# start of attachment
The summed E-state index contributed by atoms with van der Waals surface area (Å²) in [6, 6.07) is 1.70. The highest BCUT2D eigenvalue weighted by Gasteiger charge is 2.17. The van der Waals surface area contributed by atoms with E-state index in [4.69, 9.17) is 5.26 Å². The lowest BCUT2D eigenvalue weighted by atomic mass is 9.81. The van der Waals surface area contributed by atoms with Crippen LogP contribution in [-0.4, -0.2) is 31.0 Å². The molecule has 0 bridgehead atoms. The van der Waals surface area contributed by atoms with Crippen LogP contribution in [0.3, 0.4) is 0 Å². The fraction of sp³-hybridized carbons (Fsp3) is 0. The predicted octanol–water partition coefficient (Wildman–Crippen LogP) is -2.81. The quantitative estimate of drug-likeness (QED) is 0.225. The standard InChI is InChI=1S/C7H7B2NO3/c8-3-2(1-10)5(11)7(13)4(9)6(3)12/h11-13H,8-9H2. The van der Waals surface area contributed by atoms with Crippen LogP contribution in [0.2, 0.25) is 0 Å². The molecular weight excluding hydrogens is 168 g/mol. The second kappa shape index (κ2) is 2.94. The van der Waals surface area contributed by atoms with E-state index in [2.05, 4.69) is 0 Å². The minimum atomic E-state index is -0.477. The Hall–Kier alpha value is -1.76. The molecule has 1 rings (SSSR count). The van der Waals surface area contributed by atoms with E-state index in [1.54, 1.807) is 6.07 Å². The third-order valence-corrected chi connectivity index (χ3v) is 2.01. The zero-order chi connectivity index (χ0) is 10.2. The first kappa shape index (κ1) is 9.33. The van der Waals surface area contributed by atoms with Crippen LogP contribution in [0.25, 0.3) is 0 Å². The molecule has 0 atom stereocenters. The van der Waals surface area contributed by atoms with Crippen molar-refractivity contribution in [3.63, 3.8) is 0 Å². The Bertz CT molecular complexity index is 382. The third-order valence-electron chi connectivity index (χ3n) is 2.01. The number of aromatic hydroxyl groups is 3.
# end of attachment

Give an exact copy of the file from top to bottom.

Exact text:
The summed E-state index contributed by atoms with van der Waals surface area (Å²) in [6, 6.07) is 1.70. The highest BCUT2D eigenvalue weighted by Gasteiger charge is 2.17. The van der Waals surface area contributed by atoms with E-state index in [4.69, 9.17) is 5.26 Å². The lowest BCUT2D eigenvalue weighted by atomic mass is 9.81. The van der Waals surface area contributed by atoms with Crippen LogP contribution in [-0.4, -0.2) is 31.0 Å². The molecule has 0 bridgehead atoms. The van der Waals surface area contributed by atoms with Crippen LogP contribution in [0.3, 0.4) is 0 Å². The fraction of sp³-hybridized carbons (Fsp3) is 0. The predicted octanol–water partition coefficient (Wildman–Crippen LogP) is -2.81. The quantitative estimate of drug-likeness (QED) is 0.225. The standard InChI is InChI=1S/C7H7B2NO3/c8-3-2(1-10)5(11)7(13)4(9)6(3)12/h11-13H,8-9H2. The van der Waals surface area contributed by atoms with Crippen LogP contribution in [0.2, 0.25) is 0 Å². The molecular weight excluding hydrogens is 168 g/mol. The second kappa shape index (κ2) is 2.94. The van der Waals surface area contributed by atoms with E-state index in [2.05, 4.69) is 0 Å². The minimum atomic E-state index is -0.477. The Hall–Kier alpha value is -1.76. The molecule has 1 rings (SSSR count). The van der Waals surface area contributed by atoms with E-state index in [1.54, 1.807) is 6.07 Å². The third-order valence-corrected chi connectivity index (χ3v) is 2.01. The zero-order chi connectivity index (χ0) is 10.2. The first kappa shape index (κ1) is 9.33. The van der Waals surface area contributed by atoms with Crippen LogP contribution in [0.25, 0.3) is 0 Å². The molecule has 0 atom stereocenters. The van der Waals surface area contributed by atoms with Crippen molar-refractivity contribution in [3.63, 3.8) is 0 Å². The Bertz CT molecular complexity index is 382. The third-order valence-electron chi connectivity index (χ3n) is 2.01. The number of aromatic hydroxyl groups is 3.